Oh well, I guess, anything is possible on Inis Mór.
Out of a hundred Geoparks in the world that include the Islands of Hong Kong, the volcano of Katla, Iceland, and the petrified forest of Lesvos, Greece, The Burren & Cliffs of Moher Geopark stands out as a place of inspirational beauty. A member of the Global Geoparks Network, supported by UNESCO, it’s managed by Clare County Council with dedication to responsible tourism, learning, and education.
The Cliffs of Moher, formed about 320 million years ago, is Ireland’s most visited natural attraction complete with easy hiking trails and stunning vistas, and teeming with wildlife. Peregrine falcons, puffins, kittiwakes, razorbills and fulmars nest on the ledges of the cliffs, while dolphins, seals, and even humpback whales can be spotted in the blue waters underneath. Our 10-kilometer walk atop the cliffs grants one breathtaking view after another – from green meadows covered with a rainbow of wild flowers to dramatic rock formations along the ocean edge.
Traditional Irish Guinness at Gus O’Connor’s Pub, and later an impromptu concert of traditional Irish music, presented by the students of The Music Makers of West Clare in Miltown Malbay, fully restore our high spirits.
That night, we dine in Lahinch, at Barrtra Seafood Restaurant, where Theresa and Paul O’Brien serve platefuls of Atlantic lobsters, oysters, and mussels, and various preparations of freshly-caught fish.
Next morning, in the drizzling rain we depart Kilrush for Scattery Island – a site of a monastic settlement founded in the early 6th century by the locally born St. Senan. The monastery was attacked by Vikings several times in the 9th – 10th century, but then recaptured by Brian Boru. The ruins of six stone churches, a 120-feet high round tower, and old cemeteries look especially picturesque and mysterious under the cloudy sky.
The Loop Head is another natural attraction of the area – a long and narrow peninsula with a lighthouse at its tip – the furthest point west on the Clare coastline. It’s a wild, wind-swept place with endless rock formations and naturally carved by wind and water stone “bridges.” The Loop Head Peninsula is also home to a thriving community of artists. Kilbaha Gallery & Crafts presents their wares, and has a little café operated by Liz Greeny and Ailish Connolly.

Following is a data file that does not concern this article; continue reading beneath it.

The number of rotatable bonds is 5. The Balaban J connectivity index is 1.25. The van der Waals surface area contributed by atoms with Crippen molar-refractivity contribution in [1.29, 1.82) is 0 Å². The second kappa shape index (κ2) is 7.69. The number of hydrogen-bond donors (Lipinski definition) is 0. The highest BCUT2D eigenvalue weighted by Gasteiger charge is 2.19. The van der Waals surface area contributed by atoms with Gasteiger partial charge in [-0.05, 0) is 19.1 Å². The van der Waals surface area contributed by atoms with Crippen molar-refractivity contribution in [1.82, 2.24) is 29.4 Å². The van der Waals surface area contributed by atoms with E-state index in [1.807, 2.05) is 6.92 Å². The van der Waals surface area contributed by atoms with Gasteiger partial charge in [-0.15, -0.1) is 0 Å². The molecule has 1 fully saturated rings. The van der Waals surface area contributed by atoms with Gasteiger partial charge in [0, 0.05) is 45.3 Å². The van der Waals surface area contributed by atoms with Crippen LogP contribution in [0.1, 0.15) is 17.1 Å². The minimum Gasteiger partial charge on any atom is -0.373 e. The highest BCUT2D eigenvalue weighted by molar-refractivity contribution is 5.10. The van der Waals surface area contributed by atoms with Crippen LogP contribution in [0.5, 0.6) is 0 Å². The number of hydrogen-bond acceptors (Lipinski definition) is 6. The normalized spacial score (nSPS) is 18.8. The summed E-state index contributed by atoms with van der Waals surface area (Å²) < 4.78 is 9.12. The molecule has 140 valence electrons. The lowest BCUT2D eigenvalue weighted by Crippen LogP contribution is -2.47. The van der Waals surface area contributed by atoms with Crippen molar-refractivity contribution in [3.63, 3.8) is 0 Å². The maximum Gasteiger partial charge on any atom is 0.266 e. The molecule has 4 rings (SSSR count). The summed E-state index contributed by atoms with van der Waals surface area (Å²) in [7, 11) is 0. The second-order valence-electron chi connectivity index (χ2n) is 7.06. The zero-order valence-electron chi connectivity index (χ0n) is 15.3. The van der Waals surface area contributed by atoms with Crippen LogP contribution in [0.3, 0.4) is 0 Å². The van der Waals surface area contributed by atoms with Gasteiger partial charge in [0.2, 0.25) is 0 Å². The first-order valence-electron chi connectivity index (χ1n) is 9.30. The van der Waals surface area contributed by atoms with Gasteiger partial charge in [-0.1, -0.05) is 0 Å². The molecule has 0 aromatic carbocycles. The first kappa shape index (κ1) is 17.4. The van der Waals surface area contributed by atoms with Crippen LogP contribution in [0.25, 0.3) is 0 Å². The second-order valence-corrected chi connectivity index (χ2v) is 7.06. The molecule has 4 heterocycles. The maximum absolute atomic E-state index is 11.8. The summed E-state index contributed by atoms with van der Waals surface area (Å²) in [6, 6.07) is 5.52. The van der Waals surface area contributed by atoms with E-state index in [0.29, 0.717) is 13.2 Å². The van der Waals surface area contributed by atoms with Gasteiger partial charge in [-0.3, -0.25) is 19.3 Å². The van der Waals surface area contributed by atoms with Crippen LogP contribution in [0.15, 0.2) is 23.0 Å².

In Kilrush, we lunch at Crotty’s – a traditional Irish pub, founded by a prominent musician – concertina player Elizabeth Crotty and her husband, Miko. Back in 1914, the pub was divided into separate areas – the kitchen, the store, the tap rooms, and the “snug” – a hidden place for ladies to enjoy their drinks out of the public eye. The current owners, Kevin Clancy and Rebecca Brew serve hearty portions of pub fare with prevalence of fresh seafood.
Away from the coast, and off Wild Atlantic Way there is a city of Limerick, whose name became famous in time of medieval poetry contests. King John’s Castle, built in 1212, holds a vast exposition dedicated to the history of Ireland. St. Mary’s Cathedral dates from 1168, and Hunt Museum boasts a comprehensive collection of archeological finds and artifacts. Today, the city is vibrant and full of life, with the abundant Milk Market and a bustling Limerick Craft Hub, where more than 40 artisans work in textiles, ceramics, and jewelry under their motto, Handmade in Limerick.
More information at: www.ireland.com.